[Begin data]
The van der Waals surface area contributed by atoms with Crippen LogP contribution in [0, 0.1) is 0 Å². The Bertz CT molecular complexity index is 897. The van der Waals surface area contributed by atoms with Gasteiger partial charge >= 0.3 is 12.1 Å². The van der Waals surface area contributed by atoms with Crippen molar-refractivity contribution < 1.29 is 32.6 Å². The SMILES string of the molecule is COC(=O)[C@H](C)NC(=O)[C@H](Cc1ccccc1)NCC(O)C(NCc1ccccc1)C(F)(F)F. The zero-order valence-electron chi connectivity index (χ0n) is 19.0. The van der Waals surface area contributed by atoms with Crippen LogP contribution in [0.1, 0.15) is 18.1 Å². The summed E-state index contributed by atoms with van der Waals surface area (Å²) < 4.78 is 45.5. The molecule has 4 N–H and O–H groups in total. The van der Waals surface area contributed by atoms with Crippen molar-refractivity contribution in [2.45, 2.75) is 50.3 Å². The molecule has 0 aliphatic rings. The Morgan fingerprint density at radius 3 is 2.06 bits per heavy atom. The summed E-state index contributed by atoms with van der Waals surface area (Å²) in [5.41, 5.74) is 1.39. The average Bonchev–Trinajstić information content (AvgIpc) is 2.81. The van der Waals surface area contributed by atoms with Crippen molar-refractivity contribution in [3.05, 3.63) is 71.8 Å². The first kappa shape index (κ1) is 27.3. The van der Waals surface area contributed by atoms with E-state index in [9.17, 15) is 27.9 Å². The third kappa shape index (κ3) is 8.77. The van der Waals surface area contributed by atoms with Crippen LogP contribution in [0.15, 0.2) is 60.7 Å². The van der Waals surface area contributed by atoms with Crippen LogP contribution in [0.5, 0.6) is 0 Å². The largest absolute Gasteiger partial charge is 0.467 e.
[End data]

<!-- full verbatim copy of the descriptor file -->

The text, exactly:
The van der Waals surface area contributed by atoms with Crippen LogP contribution in [0, 0.1) is 0 Å². The Bertz CT molecular complexity index is 897. The van der Waals surface area contributed by atoms with Gasteiger partial charge >= 0.3 is 12.1 Å². The van der Waals surface area contributed by atoms with Crippen molar-refractivity contribution < 1.29 is 32.6 Å². The SMILES string of the molecule is COC(=O)[C@H](C)NC(=O)[C@H](Cc1ccccc1)NCC(O)C(NCc1ccccc1)C(F)(F)F. The zero-order valence-electron chi connectivity index (χ0n) is 19.0. The van der Waals surface area contributed by atoms with Crippen LogP contribution in [0.1, 0.15) is 18.1 Å². The summed E-state index contributed by atoms with van der Waals surface area (Å²) < 4.78 is 45.5. The molecule has 4 N–H and O–H groups in total. The van der Waals surface area contributed by atoms with Crippen molar-refractivity contribution in [2.45, 2.75) is 50.3 Å². The molecule has 0 aliphatic rings. The Morgan fingerprint density at radius 3 is 2.06 bits per heavy atom. The summed E-state index contributed by atoms with van der Waals surface area (Å²) in [5.41, 5.74) is 1.39. The average Bonchev–Trinajstić information content (AvgIpc) is 2.81. The van der Waals surface area contributed by atoms with Crippen molar-refractivity contribution in [3.05, 3.63) is 71.8 Å². The first kappa shape index (κ1) is 27.3. The van der Waals surface area contributed by atoms with E-state index in [9.17, 15) is 27.9 Å². The third kappa shape index (κ3) is 8.77. The van der Waals surface area contributed by atoms with Crippen LogP contribution in [0.15, 0.2) is 60.7 Å². The van der Waals surface area contributed by atoms with Crippen LogP contribution in [0.5, 0.6) is 0 Å². The largest absolute Gasteiger partial charge is 0.467 e.